Just as I was starting to think that the WSJ was shedding a bit of its conservative bias, Peter Lattman writes this. He writes a short post that glorifies the suddenly clear-cut message that the Roberts Court is sending to lower courts. In Lattman’s opinion:
[I]n case after case, the court shifted toward what Chief Justice Roberts has previously referred to as “judicial self-restraint.” “As it addressed issues large and small, in civil disputes and criminal justice alike, the court’s resurgent conservative bloc repeatedly found that the question didn’t belong before a judge at all,” writes Bravin. Its disdain for “judicial activism” — courts making decisions they believe are best left to an elected executive, a legislature or the free market — may mark a diminished role for a federal judiciary.
Absolutely outrageous. I think there is value in what Chief Justice Roberts said he wanted to do, but his actual jurisprudence has not proven to be as a lofty. I would hardly call the court’s ruling in Carhart to be one that ‘found the question didn’t belong before a judge at all.’ Granted, the Court did grant a lot of power to local communities, but it also took a lot of power away. In Morse, the court affirmed a school district’s interest in a cohesive anti-drug policy on a very narrow concurring opinion by Justice Alito, but in Parents Involved, the court took away a desegregation policy that the local community had deemed to be appropriate. The court’s decision to strike down a 96-year old anti-trust law can hardly be considered a show of ‘judicial self-restraint.’ Peter Lattman either sees what he wants to see or is simply lying for the sake of it, but regardless, please don’t ever let someone tell you that the Roberts Court of 2006 rejected the pejorative notion of ‘judicial activism’. If anything, they embraced it on a level not seen in years.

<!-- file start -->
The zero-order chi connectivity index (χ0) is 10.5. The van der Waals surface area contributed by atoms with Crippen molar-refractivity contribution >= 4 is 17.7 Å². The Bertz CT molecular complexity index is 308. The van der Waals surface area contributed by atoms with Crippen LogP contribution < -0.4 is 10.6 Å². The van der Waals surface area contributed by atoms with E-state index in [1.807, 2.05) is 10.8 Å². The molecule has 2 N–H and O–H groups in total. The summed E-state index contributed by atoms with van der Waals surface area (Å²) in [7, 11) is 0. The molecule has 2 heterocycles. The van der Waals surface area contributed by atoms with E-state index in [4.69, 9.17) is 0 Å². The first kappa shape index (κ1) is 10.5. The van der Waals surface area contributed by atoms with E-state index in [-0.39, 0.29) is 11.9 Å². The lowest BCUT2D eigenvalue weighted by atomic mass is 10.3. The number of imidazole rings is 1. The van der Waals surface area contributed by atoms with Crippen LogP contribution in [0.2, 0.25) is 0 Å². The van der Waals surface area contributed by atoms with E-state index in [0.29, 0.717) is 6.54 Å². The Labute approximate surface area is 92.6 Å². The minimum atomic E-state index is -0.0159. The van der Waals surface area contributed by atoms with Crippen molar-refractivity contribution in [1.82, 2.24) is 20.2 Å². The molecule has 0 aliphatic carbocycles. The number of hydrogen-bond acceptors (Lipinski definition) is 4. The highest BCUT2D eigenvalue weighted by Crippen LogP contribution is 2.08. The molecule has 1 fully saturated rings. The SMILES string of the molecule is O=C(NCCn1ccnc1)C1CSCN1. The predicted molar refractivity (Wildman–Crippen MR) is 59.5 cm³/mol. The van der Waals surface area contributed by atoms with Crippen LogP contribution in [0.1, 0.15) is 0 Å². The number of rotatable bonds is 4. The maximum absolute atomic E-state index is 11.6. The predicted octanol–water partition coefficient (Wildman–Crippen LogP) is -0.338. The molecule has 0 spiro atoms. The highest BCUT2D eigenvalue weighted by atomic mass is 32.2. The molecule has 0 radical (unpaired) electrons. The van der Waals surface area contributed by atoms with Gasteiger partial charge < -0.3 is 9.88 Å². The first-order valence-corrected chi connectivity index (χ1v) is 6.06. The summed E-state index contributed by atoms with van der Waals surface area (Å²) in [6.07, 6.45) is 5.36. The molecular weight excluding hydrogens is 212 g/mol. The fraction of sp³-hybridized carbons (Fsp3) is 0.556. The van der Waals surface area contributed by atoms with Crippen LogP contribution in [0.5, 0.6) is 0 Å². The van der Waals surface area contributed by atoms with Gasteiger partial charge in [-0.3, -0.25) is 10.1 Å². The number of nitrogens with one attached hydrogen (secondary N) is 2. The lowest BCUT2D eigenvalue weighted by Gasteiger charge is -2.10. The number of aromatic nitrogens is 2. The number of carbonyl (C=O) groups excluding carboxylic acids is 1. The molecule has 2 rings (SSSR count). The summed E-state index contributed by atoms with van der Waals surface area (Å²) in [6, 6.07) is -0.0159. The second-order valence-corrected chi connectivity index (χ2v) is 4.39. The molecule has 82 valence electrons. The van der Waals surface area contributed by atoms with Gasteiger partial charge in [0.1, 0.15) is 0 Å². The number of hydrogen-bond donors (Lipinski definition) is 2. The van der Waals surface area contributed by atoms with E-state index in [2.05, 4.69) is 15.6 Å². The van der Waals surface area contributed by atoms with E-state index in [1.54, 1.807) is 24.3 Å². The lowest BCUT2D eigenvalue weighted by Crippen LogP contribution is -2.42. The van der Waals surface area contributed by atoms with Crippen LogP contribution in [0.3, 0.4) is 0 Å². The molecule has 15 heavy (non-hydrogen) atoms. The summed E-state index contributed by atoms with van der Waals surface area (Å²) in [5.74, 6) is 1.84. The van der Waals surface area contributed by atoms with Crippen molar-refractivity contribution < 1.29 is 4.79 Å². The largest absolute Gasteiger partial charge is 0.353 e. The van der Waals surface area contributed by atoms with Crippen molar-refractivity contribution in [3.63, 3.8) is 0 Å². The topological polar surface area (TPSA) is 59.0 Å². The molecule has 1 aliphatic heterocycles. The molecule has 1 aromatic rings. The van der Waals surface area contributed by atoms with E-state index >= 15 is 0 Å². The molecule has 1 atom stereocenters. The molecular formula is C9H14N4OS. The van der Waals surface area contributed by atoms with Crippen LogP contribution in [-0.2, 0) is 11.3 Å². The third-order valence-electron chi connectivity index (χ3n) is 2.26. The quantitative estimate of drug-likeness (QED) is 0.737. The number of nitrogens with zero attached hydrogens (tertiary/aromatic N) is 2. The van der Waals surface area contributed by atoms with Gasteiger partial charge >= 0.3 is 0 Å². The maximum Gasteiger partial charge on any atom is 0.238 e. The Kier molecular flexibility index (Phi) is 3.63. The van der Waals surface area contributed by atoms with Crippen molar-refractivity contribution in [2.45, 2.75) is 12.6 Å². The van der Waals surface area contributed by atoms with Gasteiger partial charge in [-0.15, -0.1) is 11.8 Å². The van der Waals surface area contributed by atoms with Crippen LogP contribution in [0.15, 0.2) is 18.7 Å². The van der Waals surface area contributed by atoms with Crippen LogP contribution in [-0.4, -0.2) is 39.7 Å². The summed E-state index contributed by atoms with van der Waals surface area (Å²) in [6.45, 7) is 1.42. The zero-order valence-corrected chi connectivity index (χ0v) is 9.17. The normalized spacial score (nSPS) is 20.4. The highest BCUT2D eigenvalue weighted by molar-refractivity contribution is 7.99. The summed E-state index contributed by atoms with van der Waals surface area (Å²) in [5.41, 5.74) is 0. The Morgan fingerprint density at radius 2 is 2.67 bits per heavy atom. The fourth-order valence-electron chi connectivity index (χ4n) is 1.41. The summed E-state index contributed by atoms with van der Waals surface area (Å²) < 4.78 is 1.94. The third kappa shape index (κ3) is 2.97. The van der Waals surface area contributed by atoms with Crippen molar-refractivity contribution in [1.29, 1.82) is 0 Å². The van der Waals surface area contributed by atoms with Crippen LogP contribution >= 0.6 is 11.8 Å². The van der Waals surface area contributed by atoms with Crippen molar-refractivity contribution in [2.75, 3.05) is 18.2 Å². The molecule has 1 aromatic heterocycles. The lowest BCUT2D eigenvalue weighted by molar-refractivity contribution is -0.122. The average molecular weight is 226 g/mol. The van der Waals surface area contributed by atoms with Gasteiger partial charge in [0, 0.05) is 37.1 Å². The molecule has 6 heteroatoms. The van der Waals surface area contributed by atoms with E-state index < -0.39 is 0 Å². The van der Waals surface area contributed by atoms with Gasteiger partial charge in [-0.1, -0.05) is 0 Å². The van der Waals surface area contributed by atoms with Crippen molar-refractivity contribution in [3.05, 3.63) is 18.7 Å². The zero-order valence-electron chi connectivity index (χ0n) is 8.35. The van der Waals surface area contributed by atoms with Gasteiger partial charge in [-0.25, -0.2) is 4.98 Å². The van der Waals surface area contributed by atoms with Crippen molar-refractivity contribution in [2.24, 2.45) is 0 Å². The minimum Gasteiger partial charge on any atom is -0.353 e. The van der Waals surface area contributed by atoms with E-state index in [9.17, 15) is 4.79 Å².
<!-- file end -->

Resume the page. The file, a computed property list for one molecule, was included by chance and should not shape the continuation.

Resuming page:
Update (6:50pm): The problem is even worse than I originally feared. I don’t care about Peter Lattman’s blog anymore- the front page of the WSJ has an article that essentially says the same thing in three times as many words. Awesome.